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Gwinnett County takes flag football to Mercedes-Benz Stadium for semifinals
Adrienne Smith , Editor | Dec 19, 2018
Title: Editor
Topic category: Teams & Leagues
Gridiron Queendom

Peachtree Ridge's Monique Thame runs past the Mountain View defense. (Photo by Will Hammock)

The inaugural girls flag football season in Gwinnett County is down to four teams, and through 14 games they each approach the new sport slightly differently.

Collins Hill’s Frontia Fountain approaches the game like 7-on-7 in padded football, while North Gwinnett’s Eric Wright said he goes a different direction, considering flag football’s permission of rushing. Patrice Allen and Ashley Douglas at Peachtree Ridge say they started from scratch and built up a playbook throughout the season

Grayson coach Rebekah Bullock said the Rams have practiced daily throughout most of the season. Other teams steal practice on three to four days each week.

All four teams are predominantly a mix of soccer, softball and basketball players. Members of North Gwinnett’s lacrosse team makes up a sizable portion of its roster. Bullock and her assistant Jacob Parker have reeled in some converts from Grayson’s soccer team, which both coach fulltime in the spring. Parker has competitive flag football experience, including competitions at the national level.

The season began with loaded tryouts. All teams had to make cuts down to roughly 20 players. On the low end, North Gwinnett had roughly 40 try out. On the polar-opposite end, Grayson had 150 try out. Mill Creek allegedly tried out more than double that.

All three teams have one thing in common, though: Their coaches all believe the semifinals and championship game in Mercedes-Benz Stadium on Thursday is a test run for an expansion of the sport into other counties next season.

“I definitely wanted to be part of something new and groundbreaking,” Bullock said. “I’m always about giving girls new opportunities. The second we heard rumors about it, I had tons of girls asking about tryouts.”

Collins Hill matches up with North Gwinnett, while Peachtree Ridge meets Grayson for the first two semifinal games at 5 p.m. in Mercedes-Benz Stadium. The championship game is set for 6:15 p.m. the same day. Admission to both games is free.

“I definitely think we’ll be able to showcase what girls in the state can bring to football,” Douglas asid. “Some people are going to be surprised.”

Grayson beat Peachtree Ridge 7-0 in the last week of the regular season. Bullock recognized the athleticism of Peachtree Ridge senior quarterback Monique Thame, who has helped guide the Lions to nine wins this season while also playing basketball.

“For this being an inaugural season, I think we’re definitely coming out with a bang,” Allen said. “I know they thought this would be successful, but didn’t know the turnout would be this big.”

Chemistry is also something Peachtree Ridge’s coaches said the Lions bring to the table.

“A lot have formed maybe life-long friends and everybody’s eager to get better and win,” Allen said. “We never have to question whether anyone is going to bring their best. … I think we have a Cinderella story.”

Bullock said it will be hard to beat Peachtree Ridge and its organized offense twice. Grayson, however, stands at 12-1-1 and has positioned itself as an intimidating contender for the championship.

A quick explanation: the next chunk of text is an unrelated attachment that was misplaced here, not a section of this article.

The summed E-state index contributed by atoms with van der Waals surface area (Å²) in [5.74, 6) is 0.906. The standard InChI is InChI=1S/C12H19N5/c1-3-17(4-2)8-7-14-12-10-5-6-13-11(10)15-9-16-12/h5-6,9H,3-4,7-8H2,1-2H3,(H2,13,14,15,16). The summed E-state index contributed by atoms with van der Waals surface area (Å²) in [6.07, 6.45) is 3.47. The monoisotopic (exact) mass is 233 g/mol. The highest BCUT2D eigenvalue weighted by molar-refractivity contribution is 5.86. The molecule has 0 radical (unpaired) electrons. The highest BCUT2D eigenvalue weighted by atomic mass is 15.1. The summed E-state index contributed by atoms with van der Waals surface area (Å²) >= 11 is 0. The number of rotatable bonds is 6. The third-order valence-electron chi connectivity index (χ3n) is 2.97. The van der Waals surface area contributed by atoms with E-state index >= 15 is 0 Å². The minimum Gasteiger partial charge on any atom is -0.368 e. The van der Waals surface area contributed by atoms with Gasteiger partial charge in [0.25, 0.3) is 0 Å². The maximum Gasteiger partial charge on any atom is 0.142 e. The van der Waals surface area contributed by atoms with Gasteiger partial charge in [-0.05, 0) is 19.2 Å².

North Gwinnett is the only undefeated team left in the county, 13-0-1, matching up with Suwanee rival Collins Hill. Bulldogs coach Eric Wright, a defensive backs coach for the varsity team, touted the support of the school and his fellow assistant coaches with the varsity team. Some teachers have provided extra incentive by offering extra credit on quizzes for attending.

“They get a kick of me having hand signals and running man-to-man,” Wright said. “I come from a football background. Everything has reason. We’re not just out here running routes. It’s fun for them to see this is how football works.”

The involvement and sponsorship of the Atlanta Falcons and the facilitation of the Gwinnett County Public Schools athletic department has helped with regards to promotion of the league and additional sponsorship. Coaches said Nike has sponsored the semifinal and championship games and will provide jerseys to the final four teams. Gwinnett County can consider itself a front-runner in the flag football space, but it’s also a guinea pig.

According to a press release from the Falcons, six public school systems — Atlanta Public Schools, Cobb County, Fulton County, Henry County, Muscogree County and Rockdale County — showed interest in starting or joining leagues. Georgia has one of the lowest rations in regard to gender inequality for high school sports offered to males and females.

Wright said he could see the state getting involved with the sport, but perhaps the biggest obstacle is that colleges aren’t providing athletics scholarships for flag football, at least not yet. Flag football is an intramural sport at most colleges, open to anyone who pays a fee. If athletes are training for scholarships in softball, soccer, basketball or lacrosse, flag football could take a back seat.

The popularity of the sport in Gwinnett County might be enough to convince spectators that flag football is as serious as the students and coaches involved in it. Despite the multitude of dual-sport athletes involved, it hasn’t taken a back seat in the inaugural season.

“Our team has had a goal since the beginning that we wanted to go to The Benz,” Bullock said, referring to Mercedes-Benz Stadium. “We brought the girls out for practice almost every day. We wanted them to understand how the sport was played, and the more we practiced the more understanding, and we developed a team environment.”

SOURCE:
Taylor Denman |Dec 17, 2018
Tags: flag football, Gwinnett County
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